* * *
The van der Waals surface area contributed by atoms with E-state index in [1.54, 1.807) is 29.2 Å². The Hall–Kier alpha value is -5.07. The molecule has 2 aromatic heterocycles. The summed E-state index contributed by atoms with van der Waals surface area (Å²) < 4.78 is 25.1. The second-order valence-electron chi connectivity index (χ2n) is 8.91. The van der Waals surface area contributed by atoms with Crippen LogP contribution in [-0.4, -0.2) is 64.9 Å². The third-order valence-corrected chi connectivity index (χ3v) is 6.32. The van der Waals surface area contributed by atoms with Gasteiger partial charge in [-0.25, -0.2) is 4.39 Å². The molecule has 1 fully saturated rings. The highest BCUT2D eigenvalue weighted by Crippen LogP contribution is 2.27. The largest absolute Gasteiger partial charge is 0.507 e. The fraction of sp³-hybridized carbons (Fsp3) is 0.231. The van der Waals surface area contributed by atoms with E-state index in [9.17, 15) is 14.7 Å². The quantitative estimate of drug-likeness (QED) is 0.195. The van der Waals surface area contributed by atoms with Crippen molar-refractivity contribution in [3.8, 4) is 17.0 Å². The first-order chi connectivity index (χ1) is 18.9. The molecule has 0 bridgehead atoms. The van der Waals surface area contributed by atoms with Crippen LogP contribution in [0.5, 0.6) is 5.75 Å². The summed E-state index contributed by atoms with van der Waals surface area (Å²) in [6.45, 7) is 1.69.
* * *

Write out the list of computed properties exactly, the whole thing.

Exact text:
The van der Waals surface area contributed by atoms with E-state index in [1.54, 1.807) is 29.2 Å². The Hall–Kier alpha value is -5.07. The molecule has 2 aromatic heterocycles. The summed E-state index contributed by atoms with van der Waals surface area (Å²) < 4.78 is 25.1. The second-order valence-electron chi connectivity index (χ2n) is 8.91. The van der Waals surface area contributed by atoms with Crippen LogP contribution in [-0.4, -0.2) is 64.9 Å². The third-order valence-corrected chi connectivity index (χ3v) is 6.32. The van der Waals surface area contributed by atoms with Gasteiger partial charge in [-0.25, -0.2) is 4.39 Å². The molecule has 1 fully saturated rings. The highest BCUT2D eigenvalue weighted by Crippen LogP contribution is 2.27. The largest absolute Gasteiger partial charge is 0.507 e. The fraction of sp³-hybridized carbons (Fsp3) is 0.231. The van der Waals surface area contributed by atoms with E-state index in [9.17, 15) is 14.7 Å². The quantitative estimate of drug-likeness (QED) is 0.195. The van der Waals surface area contributed by atoms with Crippen molar-refractivity contribution in [3.8, 4) is 17.0 Å². The first-order chi connectivity index (χ1) is 18.9. The molecule has 0 bridgehead atoms. The van der Waals surface area contributed by atoms with Crippen LogP contribution in [0.5, 0.6) is 5.75 Å². The summed E-state index contributed by atoms with van der Waals surface area (Å²) in [6.45, 7) is 1.69.